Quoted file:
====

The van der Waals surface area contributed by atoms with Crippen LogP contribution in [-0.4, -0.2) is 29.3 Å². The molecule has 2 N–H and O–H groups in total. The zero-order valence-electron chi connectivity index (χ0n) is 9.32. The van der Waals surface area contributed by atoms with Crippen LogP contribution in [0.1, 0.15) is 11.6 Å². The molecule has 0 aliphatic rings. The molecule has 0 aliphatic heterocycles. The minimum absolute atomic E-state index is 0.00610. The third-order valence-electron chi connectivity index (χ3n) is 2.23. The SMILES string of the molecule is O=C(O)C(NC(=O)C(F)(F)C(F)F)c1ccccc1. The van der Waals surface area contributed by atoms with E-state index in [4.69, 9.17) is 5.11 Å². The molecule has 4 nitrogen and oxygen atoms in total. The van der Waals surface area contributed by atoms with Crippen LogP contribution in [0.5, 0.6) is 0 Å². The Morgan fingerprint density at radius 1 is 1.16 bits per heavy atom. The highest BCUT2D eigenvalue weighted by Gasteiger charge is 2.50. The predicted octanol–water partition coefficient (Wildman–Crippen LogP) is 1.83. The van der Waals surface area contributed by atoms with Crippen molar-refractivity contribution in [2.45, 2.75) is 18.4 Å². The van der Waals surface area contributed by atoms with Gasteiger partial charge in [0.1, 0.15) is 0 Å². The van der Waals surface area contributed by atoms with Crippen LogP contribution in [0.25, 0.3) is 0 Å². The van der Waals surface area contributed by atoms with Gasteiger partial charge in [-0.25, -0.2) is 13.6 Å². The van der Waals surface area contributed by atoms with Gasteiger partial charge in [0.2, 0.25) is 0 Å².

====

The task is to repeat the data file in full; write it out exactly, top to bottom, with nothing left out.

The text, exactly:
The van der Waals surface area contributed by atoms with Crippen LogP contribution in [-0.4, -0.2) is 29.3 Å². The molecule has 2 N–H and O–H groups in total. The zero-order valence-electron chi connectivity index (χ0n) is 9.32. The van der Waals surface area contributed by atoms with Crippen LogP contribution in [0.1, 0.15) is 11.6 Å². The molecule has 0 aliphatic rings. The molecule has 0 aliphatic heterocycles. The minimum absolute atomic E-state index is 0.00610. The third-order valence-electron chi connectivity index (χ3n) is 2.23. The SMILES string of the molecule is O=C(O)C(NC(=O)C(F)(F)C(F)F)c1ccccc1. The van der Waals surface area contributed by atoms with E-state index in [4.69, 9.17) is 5.11 Å². The molecule has 4 nitrogen and oxygen atoms in total. The van der Waals surface area contributed by atoms with Crippen LogP contribution in [0.5, 0.6) is 0 Å². The Morgan fingerprint density at radius 1 is 1.16 bits per heavy atom. The highest BCUT2D eigenvalue weighted by Gasteiger charge is 2.50. The predicted octanol–water partition coefficient (Wildman–Crippen LogP) is 1.83. The van der Waals surface area contributed by atoms with Crippen molar-refractivity contribution in [2.45, 2.75) is 18.4 Å². The van der Waals surface area contributed by atoms with Gasteiger partial charge in [0.1, 0.15) is 0 Å². The van der Waals surface area contributed by atoms with Crippen LogP contribution in [0.25, 0.3) is 0 Å². The van der Waals surface area contributed by atoms with Gasteiger partial charge in [-0.25, -0.2) is 13.6 Å². The van der Waals surface area contributed by atoms with Gasteiger partial charge in [0.2, 0.25) is 0 Å².